Indya Brown, The Cut's Fashion Media Maven

 

Brown talks the ins and outs of working in fashion.

Interview by Annie Blay

From,  Interning at Elle, Burberry and Harper’s Bazaar to heading up Fashion Partnerships at New York Mag’s The Cut, Ind ya Brown is a certified fashion media Maven. Surprisingly, Indya didn't always want to work in fashion, but now she’s styling shoots, meeting with designers and helping to create fashion content at The Cut, while rocking a pair of Adam Selman cat eye sunnies.



We sat down with Indya as she dropped some gems on finding your place in the fashion industry and the lack of diversity behind the scenes.

 

You studied East Asian Studies, Political Science and Japanese in College. How did you go from studying that to ending up in fashion?

Inya: For so long I had been focusing on straight academics and for the longest time I thought I wanted to be a doctor or involved in the medical field so in college I thought I was going to studying biology.

But sophomore year I decided I don’t really want to do biology, so that's when I made the switch to start exploring things that I actually had an interest in and fashion was one of them because I loved trying on clothes, knowing trends and looking at what people around me were wearing. So I decided I wanted to be in fashion and the best thing was to just try a bunch of different internships, so I started at Harper’s Bazaar.

At the same time I realized, if I don’t want to have a degree in biology, I might as well study something I have an interest in. We didn’t have a fashion program at Barnard so I just picked other things I really loved learning about which was political science, East Asian Studies, and Japanese.

Having interned at places like Harper’s Bazaar, Burberry and The Cut, what is the most transferable skill that you have been able to use at a traditional print magazine, a fashion brand and now a digital platform?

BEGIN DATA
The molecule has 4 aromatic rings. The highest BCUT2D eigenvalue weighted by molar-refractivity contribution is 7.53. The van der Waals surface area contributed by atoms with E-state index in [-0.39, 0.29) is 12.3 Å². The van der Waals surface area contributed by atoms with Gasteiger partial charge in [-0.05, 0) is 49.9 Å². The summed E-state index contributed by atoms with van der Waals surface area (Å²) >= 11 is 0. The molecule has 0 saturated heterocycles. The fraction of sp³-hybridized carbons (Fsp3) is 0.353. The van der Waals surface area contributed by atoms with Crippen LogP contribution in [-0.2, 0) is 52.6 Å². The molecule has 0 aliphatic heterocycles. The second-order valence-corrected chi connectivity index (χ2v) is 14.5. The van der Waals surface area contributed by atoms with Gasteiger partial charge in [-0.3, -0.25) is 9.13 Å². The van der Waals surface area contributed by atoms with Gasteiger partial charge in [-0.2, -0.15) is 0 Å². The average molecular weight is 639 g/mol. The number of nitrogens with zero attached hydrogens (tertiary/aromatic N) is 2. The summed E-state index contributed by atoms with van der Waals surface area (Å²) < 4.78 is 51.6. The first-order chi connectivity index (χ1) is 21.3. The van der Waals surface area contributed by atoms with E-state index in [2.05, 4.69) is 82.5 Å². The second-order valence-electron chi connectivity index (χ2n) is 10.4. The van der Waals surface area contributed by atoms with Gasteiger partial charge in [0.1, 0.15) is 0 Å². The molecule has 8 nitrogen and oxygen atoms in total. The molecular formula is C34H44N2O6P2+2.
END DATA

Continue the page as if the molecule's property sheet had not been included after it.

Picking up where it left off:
I: In the fashion or beauty industry, yes you have to have talent but it comes down to being good at juggling multiple projects at the same time. Whether I was at Bazaar or Burberry or Elle, I was under a time crunch where I had to get a sweater in for a photoshoot or I had to clear a pitch in 10 minutes and present it to the boss of the company. So you have to be able to perform under pressure or at least believe that you’ll get it done, so that’s one skill.

Another is to know how to communicate with people. Communication is so key whether it’s your colleagues or publicists that you have to work with. It’s knowing what to say, what not to say. It also knowing too, who the important people in the room are and maybe I need to make a connection to them or talk to them or just show my face and introduce myself.

Having a good perception about other people’s personalities and just being an easy person to talk to and a cordial person has really paid off because you may not get along with everybody but stay on good terms as best you can and don’t write anyone off because that person that you maybe interned with, may be your boss two years from now. So definitely don’t burn any bridges.

And also too just be a hard worker. When you’re a hard worker it definitely shows. You don’t always have to be the last one leaving the office but you definitely want to show to your boss and your colleagues that you’re a hard worker because they will take note of that and they’ll remember you next time they’re working on a project or doing a review. If you really love what you’re doing, it won’t be hard to work diligently.